June 28, 2023
Positive School Climate is Crucial to Educational Success, Massachusetts Association of School Superintendents Tells First Circuit in Foote v. Ludlow School Committee Amicus Brief
GLAD represents the Massachusetts Association of School Superintendents (MASS) in a friend-of-the-court brief filed at the U.S. Court of Appeals for the First Circuit in Foote v. Ludlow School Committee.
The brief presents research about the importance of providing a supportive school environment to improve educational outcomes. It highlights the role of students’ trusted relationships with and support from teachers and school staff in academic achievement and performance. It also argues that courts should continue the wide berth accorded to educators about how to teach and support student learning rather than create a new constitutional rule requiring schools to disregard student rights and to report on student conversations.
In the case, parents challenged actions taken by teachers and staff at a Ludlow school to support the well-being of two students, including using the students’ requested names and pronouns and waiting to share that information with the parents until the students themselves were ready to do so or finished doing so. The District Court dismissed the case, concluding that the plaintiffs did not present adequate specific facts supporting a legal claim that the school’s actions were a violation of their rights as parents.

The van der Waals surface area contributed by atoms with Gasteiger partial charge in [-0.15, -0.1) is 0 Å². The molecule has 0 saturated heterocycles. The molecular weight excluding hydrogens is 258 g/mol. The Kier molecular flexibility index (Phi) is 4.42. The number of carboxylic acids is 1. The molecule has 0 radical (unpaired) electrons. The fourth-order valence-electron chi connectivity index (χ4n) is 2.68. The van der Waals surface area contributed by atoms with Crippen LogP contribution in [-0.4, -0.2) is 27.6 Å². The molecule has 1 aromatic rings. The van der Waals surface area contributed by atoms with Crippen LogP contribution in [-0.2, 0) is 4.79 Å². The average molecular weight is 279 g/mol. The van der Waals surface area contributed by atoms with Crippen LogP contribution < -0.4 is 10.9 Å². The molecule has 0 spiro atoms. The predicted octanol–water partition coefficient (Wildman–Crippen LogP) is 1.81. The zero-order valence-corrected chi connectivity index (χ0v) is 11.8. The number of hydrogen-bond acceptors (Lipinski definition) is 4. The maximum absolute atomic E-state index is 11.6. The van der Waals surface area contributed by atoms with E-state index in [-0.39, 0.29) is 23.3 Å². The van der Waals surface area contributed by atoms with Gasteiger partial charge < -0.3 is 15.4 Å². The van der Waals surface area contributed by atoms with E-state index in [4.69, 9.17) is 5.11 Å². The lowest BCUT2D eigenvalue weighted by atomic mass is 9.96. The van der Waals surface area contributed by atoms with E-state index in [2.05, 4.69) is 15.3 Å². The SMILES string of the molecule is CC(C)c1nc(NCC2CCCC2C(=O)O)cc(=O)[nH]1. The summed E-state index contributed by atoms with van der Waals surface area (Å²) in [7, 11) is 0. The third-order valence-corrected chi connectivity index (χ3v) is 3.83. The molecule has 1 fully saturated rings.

“To be sure, parents have rights to be involved in their children’s educations. Schools also have to respect nondiscrimination laws and students’ privacy and confidentiality rights,” said Mike Long, General Counsel to MASS. “When schools maintain a welcoming environment with positive relationships between students and their teachers and other educators, and also encourage young people to bring their families into important parts of their lives, we respect the concerns of everyone and maintain the trust and safety that are so critical to the learning environment.”
The MASS brief supports the District Court’s conclusion that the plaintiffs failed to raise specific and plausible factual details to support their claimed legal theories and urges the First Circuit to uphold the lower court’s dismissal. The brief also cites substantial research supporting the actions taken by school staff, including waiting to discuss students’ gender expression at school with parents until the students themselves were ready to do so (and the complaint acknowledges that one was in the process of doing so), as squarely within the purview of educators and other school personnel to create an effective learning environment.
“A robust body of research shows that positive school climate programs and practices, including trusted relationships with adults, is critical to academic success for all students,” said Mary Bonauto, Senior Director of Civil Rights and Legal Strategies at GLBTQ Legal Advocates & Defenders (GLAD). “Courts give a wide berth to school officials to manage school functioning and learning even when parents disagree about aspects of that management. When teachers and other educators acknowledge and respect students including their requested names and pronouns, that creates the safety that allows brain development and learning to flourish while also meeting the requirement of equal educational opportunity. Parents have a right to be involved in their children’s education, but parents and students have navigated these and other issues before without a new constitutional mandate of disclosure and can do so today.”